If you want tangible proof of this, then just take a listen to The Sheltering Sky: acerbic opening solo and then a beautiful dance between the guitar arpeggios, like moths fluttering around a flame, waiting for Levin’s slide down which usually ushers in Belew’s solo section. Except here they hold the moment, as though reluctant to break the spell the duo have created. Simple and beautiful. Then as Belew is soloing, Bruford moves to full kit and you have an extraordinary version of The Sheltering Sky with a grooving backbeat.
Manhattan has the band moving up a notch after an energetic Frame By Frame, played with a blistering urgency, as Belew and Fripp push the notion of guitar solo to extreme limits. Indiscipline maintains the ferocious momentum and comes with some additional Roland organ touches during Ade’s spoken sections, adding subtly to the slightly disconcerting air of the song itself.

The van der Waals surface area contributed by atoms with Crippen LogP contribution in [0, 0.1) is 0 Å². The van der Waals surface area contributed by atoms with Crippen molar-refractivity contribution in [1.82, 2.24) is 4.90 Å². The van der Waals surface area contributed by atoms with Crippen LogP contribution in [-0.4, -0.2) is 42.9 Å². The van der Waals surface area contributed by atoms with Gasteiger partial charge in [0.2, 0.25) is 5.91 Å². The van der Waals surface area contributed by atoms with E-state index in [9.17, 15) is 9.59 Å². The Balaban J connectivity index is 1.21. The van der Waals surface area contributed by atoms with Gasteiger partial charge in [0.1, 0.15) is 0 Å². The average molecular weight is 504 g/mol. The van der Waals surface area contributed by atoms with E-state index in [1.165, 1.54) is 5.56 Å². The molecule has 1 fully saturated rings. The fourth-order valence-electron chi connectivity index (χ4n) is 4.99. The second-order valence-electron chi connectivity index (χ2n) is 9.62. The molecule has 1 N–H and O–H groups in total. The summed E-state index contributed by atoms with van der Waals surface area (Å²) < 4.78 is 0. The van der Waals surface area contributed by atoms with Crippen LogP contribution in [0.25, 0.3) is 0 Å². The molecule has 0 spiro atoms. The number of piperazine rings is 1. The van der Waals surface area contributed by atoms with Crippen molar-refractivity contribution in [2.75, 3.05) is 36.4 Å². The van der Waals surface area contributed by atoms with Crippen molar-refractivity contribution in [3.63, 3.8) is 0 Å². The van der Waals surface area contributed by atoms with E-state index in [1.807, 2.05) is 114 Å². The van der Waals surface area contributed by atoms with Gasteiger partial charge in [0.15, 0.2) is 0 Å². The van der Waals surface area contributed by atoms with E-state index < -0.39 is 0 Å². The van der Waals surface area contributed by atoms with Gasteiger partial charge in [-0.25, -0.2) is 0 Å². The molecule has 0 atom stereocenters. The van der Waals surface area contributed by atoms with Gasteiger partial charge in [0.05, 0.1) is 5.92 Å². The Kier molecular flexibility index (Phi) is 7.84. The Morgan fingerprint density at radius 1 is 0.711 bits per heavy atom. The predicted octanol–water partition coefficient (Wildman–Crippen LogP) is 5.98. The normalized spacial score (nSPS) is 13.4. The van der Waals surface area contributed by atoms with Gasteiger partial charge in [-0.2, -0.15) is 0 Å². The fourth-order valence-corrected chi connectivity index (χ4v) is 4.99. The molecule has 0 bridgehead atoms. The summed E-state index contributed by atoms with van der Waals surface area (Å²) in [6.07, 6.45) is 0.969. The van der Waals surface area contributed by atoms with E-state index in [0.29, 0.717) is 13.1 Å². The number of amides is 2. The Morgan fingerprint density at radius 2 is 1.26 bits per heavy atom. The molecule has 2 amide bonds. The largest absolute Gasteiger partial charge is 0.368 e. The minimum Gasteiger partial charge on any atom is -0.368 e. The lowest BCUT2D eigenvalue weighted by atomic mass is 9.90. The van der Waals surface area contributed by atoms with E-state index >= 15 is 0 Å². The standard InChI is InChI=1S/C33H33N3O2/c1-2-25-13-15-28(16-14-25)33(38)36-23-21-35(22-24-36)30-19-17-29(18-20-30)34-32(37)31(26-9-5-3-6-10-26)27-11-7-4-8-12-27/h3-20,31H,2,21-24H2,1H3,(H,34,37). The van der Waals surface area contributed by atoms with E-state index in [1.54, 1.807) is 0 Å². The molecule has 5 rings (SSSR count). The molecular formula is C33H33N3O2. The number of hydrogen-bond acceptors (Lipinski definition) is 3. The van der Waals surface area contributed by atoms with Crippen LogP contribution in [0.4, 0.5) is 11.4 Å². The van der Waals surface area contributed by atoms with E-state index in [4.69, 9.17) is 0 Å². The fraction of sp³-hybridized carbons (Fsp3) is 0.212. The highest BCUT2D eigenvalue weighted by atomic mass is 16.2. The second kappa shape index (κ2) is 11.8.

It’s abundantly clear the team are flat-out having a great time - just listen to LTIA’s end-of-term-party atmosphere and extended ending. Brilliant stuff.
This gig marks the end the of what had been a truly incredible year in King Crimson’s history; the launch of a new band and the first album of brand new material bearing the Crimson moniker in seven years. The next time the band played in public would not be until February 1982.